Vancouver Chiropractic asks “PSOAS or not PSOAS?”

Psoas or not Psoas? That is the ultimate question I ask myself when it comes to finding the cause of post-partum muscle overcompensation in the lower back.

When a woman who has just given birth comes in for a chiropractic evaluation and treatment. I determine why there is a pattern of muscle contraction causing pain and dysfunction in her lower back. I use a series of tools and muscle tests to determine the underlying culprit. Usually the dominant muscle group causing the back pain is a hip flexor muscle called the psoas ( pronounced “SO AS”). This muscle is responsible for your upper body leaning forward during standing or prolonged sitting.

If the core is weak (which is generally the case after giving birth). Your back muscles have to work even harder to stop the body from falling too far forward. Creating a pattern of ‘tug of war”. As a general consequence, if there is a slight turning or prolonged rotation in the spine whilst standing or sitting during leaning (as in sitting on the edge of your chair with legs crossed while working on the computer or carrying baby on one hip when bending or leaning) specific vertebrae, where the psoas muscle attach, will shift and cause misalignment. Ultimately due to a fatigue of the overworked muscle group.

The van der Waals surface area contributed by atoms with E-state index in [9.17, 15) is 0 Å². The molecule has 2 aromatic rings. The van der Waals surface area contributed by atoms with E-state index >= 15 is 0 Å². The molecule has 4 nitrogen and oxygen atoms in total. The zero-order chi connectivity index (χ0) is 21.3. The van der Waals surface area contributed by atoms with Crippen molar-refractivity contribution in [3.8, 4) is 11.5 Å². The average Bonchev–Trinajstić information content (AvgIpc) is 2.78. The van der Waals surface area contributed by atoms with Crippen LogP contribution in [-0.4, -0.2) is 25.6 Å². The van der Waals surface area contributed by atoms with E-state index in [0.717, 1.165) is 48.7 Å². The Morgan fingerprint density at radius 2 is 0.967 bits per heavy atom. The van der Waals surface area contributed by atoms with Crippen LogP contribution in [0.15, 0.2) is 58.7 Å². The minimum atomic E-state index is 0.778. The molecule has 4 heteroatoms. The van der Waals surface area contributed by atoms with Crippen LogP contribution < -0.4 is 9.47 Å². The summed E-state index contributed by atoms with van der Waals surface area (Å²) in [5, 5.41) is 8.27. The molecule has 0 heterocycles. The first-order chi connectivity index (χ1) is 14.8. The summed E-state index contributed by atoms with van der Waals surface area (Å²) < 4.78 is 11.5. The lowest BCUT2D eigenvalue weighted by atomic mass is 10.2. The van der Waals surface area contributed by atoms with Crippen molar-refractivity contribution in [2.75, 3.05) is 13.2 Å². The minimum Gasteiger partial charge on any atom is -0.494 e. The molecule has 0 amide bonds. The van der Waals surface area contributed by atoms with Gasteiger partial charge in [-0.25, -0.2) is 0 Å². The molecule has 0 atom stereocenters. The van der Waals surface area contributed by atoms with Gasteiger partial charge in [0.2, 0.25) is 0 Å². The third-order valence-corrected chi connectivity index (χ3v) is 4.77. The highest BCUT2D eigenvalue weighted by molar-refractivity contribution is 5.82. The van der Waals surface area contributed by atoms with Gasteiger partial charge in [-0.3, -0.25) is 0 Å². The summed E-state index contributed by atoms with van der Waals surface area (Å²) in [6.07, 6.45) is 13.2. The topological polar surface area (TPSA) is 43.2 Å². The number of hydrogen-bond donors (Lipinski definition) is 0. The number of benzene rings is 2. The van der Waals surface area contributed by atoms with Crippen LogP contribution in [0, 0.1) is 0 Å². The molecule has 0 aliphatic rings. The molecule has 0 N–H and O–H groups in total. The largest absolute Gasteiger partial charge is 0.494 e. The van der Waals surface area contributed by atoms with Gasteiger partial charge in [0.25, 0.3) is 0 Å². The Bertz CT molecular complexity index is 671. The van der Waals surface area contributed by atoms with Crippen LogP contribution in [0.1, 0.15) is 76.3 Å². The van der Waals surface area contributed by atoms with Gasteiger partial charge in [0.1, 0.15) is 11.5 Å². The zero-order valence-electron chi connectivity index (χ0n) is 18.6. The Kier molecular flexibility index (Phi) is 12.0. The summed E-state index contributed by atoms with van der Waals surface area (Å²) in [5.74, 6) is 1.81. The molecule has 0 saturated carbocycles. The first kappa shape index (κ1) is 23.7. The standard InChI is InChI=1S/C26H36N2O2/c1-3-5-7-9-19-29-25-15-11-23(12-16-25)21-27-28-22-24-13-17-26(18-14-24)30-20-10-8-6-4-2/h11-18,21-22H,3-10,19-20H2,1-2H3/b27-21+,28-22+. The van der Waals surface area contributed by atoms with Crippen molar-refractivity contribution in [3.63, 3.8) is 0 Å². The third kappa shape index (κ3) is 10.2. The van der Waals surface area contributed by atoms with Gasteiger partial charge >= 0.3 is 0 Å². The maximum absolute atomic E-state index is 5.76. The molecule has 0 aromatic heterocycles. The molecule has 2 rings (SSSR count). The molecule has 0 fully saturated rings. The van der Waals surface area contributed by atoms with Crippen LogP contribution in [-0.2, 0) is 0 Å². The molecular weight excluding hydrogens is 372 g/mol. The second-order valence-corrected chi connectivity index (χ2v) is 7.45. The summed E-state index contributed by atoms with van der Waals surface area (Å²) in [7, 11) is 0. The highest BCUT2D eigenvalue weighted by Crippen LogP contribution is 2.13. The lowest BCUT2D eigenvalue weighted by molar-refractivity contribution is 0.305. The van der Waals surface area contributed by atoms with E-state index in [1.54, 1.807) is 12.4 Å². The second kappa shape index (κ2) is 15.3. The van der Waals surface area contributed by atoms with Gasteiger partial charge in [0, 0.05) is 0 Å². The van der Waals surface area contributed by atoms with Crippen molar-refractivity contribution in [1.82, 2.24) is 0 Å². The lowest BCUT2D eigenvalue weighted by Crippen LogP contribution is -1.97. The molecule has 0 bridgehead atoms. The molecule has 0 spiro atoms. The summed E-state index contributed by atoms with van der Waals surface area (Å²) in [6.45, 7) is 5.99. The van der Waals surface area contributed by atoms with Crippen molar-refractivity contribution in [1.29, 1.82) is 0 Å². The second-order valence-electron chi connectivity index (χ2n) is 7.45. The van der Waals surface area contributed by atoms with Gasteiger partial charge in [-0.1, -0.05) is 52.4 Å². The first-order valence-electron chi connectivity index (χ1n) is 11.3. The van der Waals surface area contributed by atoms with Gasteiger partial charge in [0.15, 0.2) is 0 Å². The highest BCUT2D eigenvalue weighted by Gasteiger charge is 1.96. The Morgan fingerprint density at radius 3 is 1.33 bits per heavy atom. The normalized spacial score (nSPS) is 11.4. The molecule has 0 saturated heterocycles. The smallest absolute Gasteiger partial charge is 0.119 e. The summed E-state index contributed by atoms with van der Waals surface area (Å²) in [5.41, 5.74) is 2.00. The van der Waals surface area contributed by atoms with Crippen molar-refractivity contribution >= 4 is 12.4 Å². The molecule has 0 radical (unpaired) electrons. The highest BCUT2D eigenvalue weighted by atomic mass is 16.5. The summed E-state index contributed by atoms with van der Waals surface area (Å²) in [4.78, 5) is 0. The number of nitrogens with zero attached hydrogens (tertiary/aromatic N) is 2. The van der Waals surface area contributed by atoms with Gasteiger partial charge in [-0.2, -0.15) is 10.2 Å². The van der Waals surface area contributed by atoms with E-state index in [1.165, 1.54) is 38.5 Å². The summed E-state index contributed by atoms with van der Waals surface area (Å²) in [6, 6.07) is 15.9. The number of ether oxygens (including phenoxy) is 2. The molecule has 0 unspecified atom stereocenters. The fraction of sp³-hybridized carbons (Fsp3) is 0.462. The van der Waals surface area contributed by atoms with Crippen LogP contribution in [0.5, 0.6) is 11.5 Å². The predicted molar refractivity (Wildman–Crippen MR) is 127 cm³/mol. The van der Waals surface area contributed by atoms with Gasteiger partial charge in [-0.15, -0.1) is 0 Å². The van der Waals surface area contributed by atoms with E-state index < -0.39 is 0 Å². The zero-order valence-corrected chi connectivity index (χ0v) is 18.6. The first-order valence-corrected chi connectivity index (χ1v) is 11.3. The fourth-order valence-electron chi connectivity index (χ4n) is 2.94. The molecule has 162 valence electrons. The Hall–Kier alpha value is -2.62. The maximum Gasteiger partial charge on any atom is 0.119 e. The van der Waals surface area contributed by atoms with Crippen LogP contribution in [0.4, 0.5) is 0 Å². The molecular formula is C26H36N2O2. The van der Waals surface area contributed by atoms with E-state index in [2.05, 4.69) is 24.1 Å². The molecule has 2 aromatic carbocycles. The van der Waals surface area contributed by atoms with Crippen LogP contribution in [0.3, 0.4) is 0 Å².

Not only am I focusing on adjusting that part of spine and realigning the vertebrae to take pressure of the nerves. It is key to educate my postpartum patients on minimizing the activity that can cause the dysfunction. Providing tools on how to lengthen the psoas muscle and strengthen the core is also vital.

My favourite exercise to do and to give to my patients, is the yoga plank pose. I see fast results when performed consistently. There is also a modified version for those whose wrists cannot handle the weight of the body. Use the forearms to lean on instead.

Plank is to be performed gradually and daily to see long term benefit in the core strength. Starting with holding the posture for 15 seconds and working up your way up to 60 seconds once daily. It can be a huge step in allowing the core to work efficiently thereby establishing stability in pelvic and low back muscles. Leading to less fatigue in postural muscles.

Stretching the psoas muscle is also critical to breakdown the pattern of tightness. Pigeon pose or runners stretch are two ways to stretch and target the psoas.
Happy planking from Dr. Nora Rahemtulla (Vancouver chiropractor)

For further information on this or anything chiropractic, postpartum and posture related, please book an appointment!

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